I wince when I look at the photo. Don and I are standing in the sun with our firstborn son, flanked by Don’s elderly grandparents. Grandpa has just lifted up our son toward heaven to give thanks. All of us are beaming with joy.
And I am wearing a very short dress.
The dress was in style at the time, but it looks immodest. I wish I had been wearing a different dress for this impromptu, but now important picture.
That’s a tough word.
That’s a tough concept for women.
Modesty is a relative concept that is difficult to define. Take the hijab, for example. When the young woman waited on me at the store, I did an involuntary double take.
“So, N______ allows the hijab,” I said.
“Yes, they’re really good about it,” she answered.
“Why do you wear it?” I asked.
“It’s for modesty.”
“Modesty?” I questioned.
“Yes, to cover the hair and look more modest. Of course, in Muslim countries it works better because a woman wearing one blends in, whereas here it makes her stand out. I get lots of stares!”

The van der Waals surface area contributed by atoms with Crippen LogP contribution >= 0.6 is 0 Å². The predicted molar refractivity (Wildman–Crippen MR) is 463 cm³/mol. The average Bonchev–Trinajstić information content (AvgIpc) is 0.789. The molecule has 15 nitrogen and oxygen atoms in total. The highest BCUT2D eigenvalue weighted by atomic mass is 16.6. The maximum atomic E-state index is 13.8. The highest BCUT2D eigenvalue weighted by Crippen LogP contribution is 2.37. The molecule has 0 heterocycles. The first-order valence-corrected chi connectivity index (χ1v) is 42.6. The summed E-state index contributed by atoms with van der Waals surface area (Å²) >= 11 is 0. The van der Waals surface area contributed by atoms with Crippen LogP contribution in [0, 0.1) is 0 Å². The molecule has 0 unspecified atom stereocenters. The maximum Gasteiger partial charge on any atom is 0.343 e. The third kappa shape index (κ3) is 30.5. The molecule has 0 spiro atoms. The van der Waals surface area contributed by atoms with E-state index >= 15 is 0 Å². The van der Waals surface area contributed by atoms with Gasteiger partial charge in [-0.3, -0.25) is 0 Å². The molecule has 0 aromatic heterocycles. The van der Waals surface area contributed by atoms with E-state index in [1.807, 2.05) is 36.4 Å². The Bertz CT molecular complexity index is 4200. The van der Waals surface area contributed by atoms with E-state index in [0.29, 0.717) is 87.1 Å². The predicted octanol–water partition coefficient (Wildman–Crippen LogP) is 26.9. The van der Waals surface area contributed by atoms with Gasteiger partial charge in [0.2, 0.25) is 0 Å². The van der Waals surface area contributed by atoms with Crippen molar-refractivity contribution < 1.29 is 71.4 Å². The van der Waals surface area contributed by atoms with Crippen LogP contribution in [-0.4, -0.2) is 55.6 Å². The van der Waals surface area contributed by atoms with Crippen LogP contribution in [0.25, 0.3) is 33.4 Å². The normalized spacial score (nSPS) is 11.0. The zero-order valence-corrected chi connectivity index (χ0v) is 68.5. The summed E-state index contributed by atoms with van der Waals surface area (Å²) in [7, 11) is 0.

“So why do you wear it, if people stare?”
“It’s what God wants,” she answered.
I asked, “Why does he want that?”
“For me to be modest,” she said again.
What is modesty? Is it necessary for a woman need to wear a hijab to be modest? Surely not. Yet, what does God want from women? Does He give us a list to follow so that we know we are modest? Shall we adopt the hijab just to be ‘safe’ and ‘know’ that we are pleasing Him? And what about cultural factors such as age, geography and climate, and what activity we might be engaged in, e.g. sports, beach?
Modesty is needed in every century and in every culture. It is needed by women of every age, but it is variable. Modesty has to do with the occasion. What is modest and appropriate for exercise and beachwear, is not appropriate for worship and weddings or the workplace. And modesty has to do with the expectations of the culture in which one lives. Swimmers of an earlier era would not have dreamed of wearing the modest bathing suit I wear to swim with my grandchildren.